“Dr. O’Brien answered these questions. She answered these questions to the satisfaction of people here when she visited. I suggested to Fr. Wild that Dr. O’Brien should be asked about the articles she wrote – he said that she answered the questions, but that still the articles were on her record and they are and they’re not going to be taken off, and to me they have no bearing on the mission of the university or on Catholicism,” she said.
“…being a practicing Catholic does not guarantee that an individual will contribute to the mission of this university. Being openly gay or lesbian, having scholarship on lesbian sexuality or any kind of sexuality does not disqualify a person from contributing to the mission.”
In introducing the second section of “Ex Corde Ecclesiae” Pope John Paul II wrote, “The basic mission of a University is a continuous quest for truth through its research, and the preservation and communication of knowledge for the good of society. A Catholic University participates in this mission with its own specific characteristics and purposes.”
University regrets oversights in search process
Mary Pat Pfeil, senior director of Marquette University communication and spokeswoman, said the university will revise some aspects of the search process.
“There were certain oversights in the search process, and we regret that deeply,” Pfeil said in an e-mail interview with your Catholic Herald, in reply to how the search process advanced this far.
Pfeil also said that Marquette takes its nondiscrimination statement and statement on human dignity and diversity seriously.
“As a Catholic, Jesuit university, Marquette recognizes and cherishes the dignity of each individual regardless of age, culture, faith, ethnicity, race, gender, sexual orientation, language, disability or social class,” she said. “These differences help us to promote a culture of learning, appreciation and understanding.”
Although Pfeil did not state who was consulted in the search process, she said the public nature of the leadership search “means the university hears from multiple audiences, including faculty, administrator, alumni and friends.”
Jerry Topczewski, Archbishop Jerome E. Listecki’s chief of staff, said in an interview with your Catholic Herald that “the archbishop was glad to know that Fr. Wild and the university leadership have a strong appreciation for the Catholic mission of the university and understand that being true to that Catholic identity while honoring academic freedom are not mutually exclusive.”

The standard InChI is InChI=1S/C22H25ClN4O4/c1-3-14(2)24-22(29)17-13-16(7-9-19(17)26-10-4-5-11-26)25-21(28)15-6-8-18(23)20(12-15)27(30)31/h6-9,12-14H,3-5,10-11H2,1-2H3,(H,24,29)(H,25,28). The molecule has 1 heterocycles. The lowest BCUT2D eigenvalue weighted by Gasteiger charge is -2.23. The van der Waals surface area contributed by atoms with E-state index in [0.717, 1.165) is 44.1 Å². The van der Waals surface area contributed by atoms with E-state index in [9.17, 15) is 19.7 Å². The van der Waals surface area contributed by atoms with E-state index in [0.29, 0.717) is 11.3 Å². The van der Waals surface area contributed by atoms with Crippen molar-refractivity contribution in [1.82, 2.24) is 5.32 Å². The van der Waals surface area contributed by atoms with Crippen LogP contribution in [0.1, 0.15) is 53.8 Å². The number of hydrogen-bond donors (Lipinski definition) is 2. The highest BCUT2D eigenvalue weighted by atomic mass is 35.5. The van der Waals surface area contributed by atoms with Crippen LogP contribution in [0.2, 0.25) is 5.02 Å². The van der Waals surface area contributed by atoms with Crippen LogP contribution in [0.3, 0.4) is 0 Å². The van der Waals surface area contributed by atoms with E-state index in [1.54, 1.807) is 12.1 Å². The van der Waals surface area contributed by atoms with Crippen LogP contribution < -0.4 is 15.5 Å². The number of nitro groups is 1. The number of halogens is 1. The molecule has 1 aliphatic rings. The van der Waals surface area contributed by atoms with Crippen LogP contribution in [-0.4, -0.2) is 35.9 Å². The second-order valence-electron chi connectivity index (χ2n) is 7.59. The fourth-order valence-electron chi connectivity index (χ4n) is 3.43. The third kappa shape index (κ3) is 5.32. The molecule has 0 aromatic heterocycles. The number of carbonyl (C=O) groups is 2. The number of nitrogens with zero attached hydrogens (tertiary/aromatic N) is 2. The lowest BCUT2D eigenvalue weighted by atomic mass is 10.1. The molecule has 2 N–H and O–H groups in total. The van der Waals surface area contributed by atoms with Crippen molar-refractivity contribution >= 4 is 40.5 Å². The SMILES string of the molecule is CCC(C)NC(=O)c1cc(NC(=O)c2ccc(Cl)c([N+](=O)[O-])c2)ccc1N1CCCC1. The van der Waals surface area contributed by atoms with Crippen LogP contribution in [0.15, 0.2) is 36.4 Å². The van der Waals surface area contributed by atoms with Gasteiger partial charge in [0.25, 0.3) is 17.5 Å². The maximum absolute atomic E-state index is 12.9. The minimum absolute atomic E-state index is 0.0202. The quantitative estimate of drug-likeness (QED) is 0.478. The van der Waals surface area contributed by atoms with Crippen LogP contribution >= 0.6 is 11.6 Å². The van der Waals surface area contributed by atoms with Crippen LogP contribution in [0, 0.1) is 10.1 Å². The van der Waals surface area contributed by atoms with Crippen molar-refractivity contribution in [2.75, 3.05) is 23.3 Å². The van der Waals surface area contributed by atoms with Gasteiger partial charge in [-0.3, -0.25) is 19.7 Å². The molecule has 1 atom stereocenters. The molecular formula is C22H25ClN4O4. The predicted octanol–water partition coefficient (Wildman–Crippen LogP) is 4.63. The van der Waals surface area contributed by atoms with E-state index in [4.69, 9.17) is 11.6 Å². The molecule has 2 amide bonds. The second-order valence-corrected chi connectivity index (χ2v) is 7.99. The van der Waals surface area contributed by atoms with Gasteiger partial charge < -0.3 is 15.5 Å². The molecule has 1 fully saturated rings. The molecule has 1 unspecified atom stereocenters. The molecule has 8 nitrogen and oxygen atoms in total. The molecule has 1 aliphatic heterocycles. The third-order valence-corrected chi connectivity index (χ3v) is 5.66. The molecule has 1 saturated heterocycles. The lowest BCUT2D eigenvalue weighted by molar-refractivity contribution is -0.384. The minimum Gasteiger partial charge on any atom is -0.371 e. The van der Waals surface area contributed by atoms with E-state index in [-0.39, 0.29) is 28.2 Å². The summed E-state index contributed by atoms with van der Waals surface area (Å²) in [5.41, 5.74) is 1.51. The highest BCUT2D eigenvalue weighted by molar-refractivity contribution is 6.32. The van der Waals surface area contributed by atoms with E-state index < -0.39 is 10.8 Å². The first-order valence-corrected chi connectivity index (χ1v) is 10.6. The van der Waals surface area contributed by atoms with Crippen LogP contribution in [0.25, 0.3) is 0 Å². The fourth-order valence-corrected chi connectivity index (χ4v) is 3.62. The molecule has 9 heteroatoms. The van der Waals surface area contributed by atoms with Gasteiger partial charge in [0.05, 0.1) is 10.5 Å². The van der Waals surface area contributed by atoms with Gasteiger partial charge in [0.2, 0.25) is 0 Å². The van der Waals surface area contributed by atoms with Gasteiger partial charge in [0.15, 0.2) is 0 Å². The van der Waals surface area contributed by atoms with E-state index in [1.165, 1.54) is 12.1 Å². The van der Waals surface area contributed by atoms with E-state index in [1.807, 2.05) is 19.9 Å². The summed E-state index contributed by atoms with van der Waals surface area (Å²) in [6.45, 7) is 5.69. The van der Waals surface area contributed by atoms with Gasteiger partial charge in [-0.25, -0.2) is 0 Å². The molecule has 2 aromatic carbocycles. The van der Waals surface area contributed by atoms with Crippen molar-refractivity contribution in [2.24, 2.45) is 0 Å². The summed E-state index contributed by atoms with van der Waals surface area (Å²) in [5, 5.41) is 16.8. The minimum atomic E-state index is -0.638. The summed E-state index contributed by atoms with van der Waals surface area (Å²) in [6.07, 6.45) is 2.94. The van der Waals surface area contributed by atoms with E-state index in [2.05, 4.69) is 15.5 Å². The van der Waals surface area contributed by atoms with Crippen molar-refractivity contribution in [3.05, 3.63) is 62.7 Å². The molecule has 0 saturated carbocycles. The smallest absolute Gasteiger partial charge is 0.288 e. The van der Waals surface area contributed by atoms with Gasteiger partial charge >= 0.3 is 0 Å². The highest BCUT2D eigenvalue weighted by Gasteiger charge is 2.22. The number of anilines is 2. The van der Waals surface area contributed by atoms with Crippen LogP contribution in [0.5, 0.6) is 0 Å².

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In an interview on Wednesday, May 12 with your Catholic Herald, Archbishop Listecki confirmed that he had spoken to Fr. Wild “about two or three weeks ago” and conveyed to him what had been brought to the archbishop’s attention.
“I just considered my voice as one of many that expressed concern to Fr. Wild,” the archbishop said. “My own sense is that I responded and called him out of courtesy because I had been receiving concerns from both clergy and lay people concerning the pending appointment so I offered those concerns to Fr. Wild.”
Archbishop Listecki said his phone call to Fr. Wild was not unlike others he would make in the course of his work.
“You talk to somebody, you say, ‘Here are the concerns,’ and then the issue is dropped. I didn’t hear anything about the appointment or no appointment,” he said. “If I had some impact on it, you’d think the offer would have been rescinded the next day. I didn’t exercise any pressure. I didn’t talk to anybody else about it.”
Archbishop Listecki emphasized that his opinion on the hiring carried the same weight as those brought by others.
“I appreciate people thinking I have that type of influence (on whom Marquette hires), but in this day and age, that ability no longer exists,” the archbishop said. “The decision is Marquette’s, not mine … I play no role in their hiring or firing.”
In explaining the role of the Catholic University in “Ex Corde Ecclesiae,” Pope John Paul wrote, “A Catholic university, as Catholic, informs and carries out its research, teaching, and all other activities with Catholic ideals, principles and attitudes. It is linked with the church either by a formal, constitutive and statutory bond or by reason of an institutional commitment made by those responsible for it.”
Move toward ‘greater level of inclusion and support‘
The Marquette University Student Government hosted a listening session about the Arts and Sciences dean search that was facilitated by the office of student affairs Tuesday, May 11. The session was open to all students upon presentation of their Marquette University school identification and was meant to give the Marquette community an opportunity to talk about the decision and invite suggestions for the future, said Pfeil.
“As Fr. Wild has said, this (is) an important opportunity to move forward from a divisive situation in a way that ‘gets us to an even greater level of inclusion and support,’” she said.
Pfeil also stated that the College of Arts and Sciences, Office of the Provost and the Office of Mission and Ministry are planning a session for faculty and staff.
“This is just the beginning of an important dialogue that we will need to continue next year and in the future,” Pfeil said. “As an educational institution, we are committed to both open discussion and to learning from each other.”
O’Brien said she will likely return to Seattle University. She said she believes in the Jesuit mission more today because of the support she’s received from the students and faculty at Marquette.
“My hope is that members of the Marquette community will continue listening to each other, caring for one another, and striving for excellence consistent with the best Jesuit tradition,” she said.